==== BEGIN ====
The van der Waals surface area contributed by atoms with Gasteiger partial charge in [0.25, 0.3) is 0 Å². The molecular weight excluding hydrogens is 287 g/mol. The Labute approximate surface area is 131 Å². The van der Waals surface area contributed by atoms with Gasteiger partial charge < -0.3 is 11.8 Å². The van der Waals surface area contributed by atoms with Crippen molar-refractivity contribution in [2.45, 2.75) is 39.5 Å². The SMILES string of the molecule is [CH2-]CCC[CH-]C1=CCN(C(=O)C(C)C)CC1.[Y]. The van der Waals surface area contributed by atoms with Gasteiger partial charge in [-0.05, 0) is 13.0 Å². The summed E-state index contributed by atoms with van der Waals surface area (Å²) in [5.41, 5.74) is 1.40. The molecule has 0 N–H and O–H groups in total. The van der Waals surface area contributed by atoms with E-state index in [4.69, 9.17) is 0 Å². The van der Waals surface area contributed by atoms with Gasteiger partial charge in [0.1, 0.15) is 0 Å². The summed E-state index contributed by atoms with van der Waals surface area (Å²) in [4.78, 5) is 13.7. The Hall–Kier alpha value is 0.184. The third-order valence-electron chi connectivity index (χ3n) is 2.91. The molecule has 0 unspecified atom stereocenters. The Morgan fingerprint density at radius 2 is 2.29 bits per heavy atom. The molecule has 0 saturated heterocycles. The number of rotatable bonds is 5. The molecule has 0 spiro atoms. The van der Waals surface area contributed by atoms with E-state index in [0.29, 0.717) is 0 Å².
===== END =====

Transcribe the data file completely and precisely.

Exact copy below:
The van der Waals surface area contributed by atoms with Gasteiger partial charge in [0.25, 0.3) is 0 Å². The molecular weight excluding hydrogens is 287 g/mol. The Labute approximate surface area is 131 Å². The van der Waals surface area contributed by atoms with Gasteiger partial charge < -0.3 is 11.8 Å². The van der Waals surface area contributed by atoms with Crippen molar-refractivity contribution in [2.45, 2.75) is 39.5 Å². The SMILES string of the molecule is [CH2-]CCC[CH-]C1=CCN(C(=O)C(C)C)CC1.[Y]. The van der Waals surface area contributed by atoms with Gasteiger partial charge in [-0.05, 0) is 13.0 Å². The summed E-state index contributed by atoms with van der Waals surface area (Å²) in [5.41, 5.74) is 1.40. The molecule has 0 N–H and O–H groups in total. The van der Waals surface area contributed by atoms with E-state index in [4.69, 9.17) is 0 Å². The van der Waals surface area contributed by atoms with Gasteiger partial charge in [0.1, 0.15) is 0 Å². The summed E-state index contributed by atoms with van der Waals surface area (Å²) in [4.78, 5) is 13.7. The Hall–Kier alpha value is 0.184. The third-order valence-electron chi connectivity index (χ3n) is 2.91. The molecule has 0 unspecified atom stereocenters. The Morgan fingerprint density at radius 2 is 2.29 bits per heavy atom. The molecule has 0 saturated heterocycles. The number of rotatable bonds is 5. The molecule has 0 spiro atoms. The van der Waals surface area contributed by atoms with E-state index in [0.29, 0.717) is 0 Å².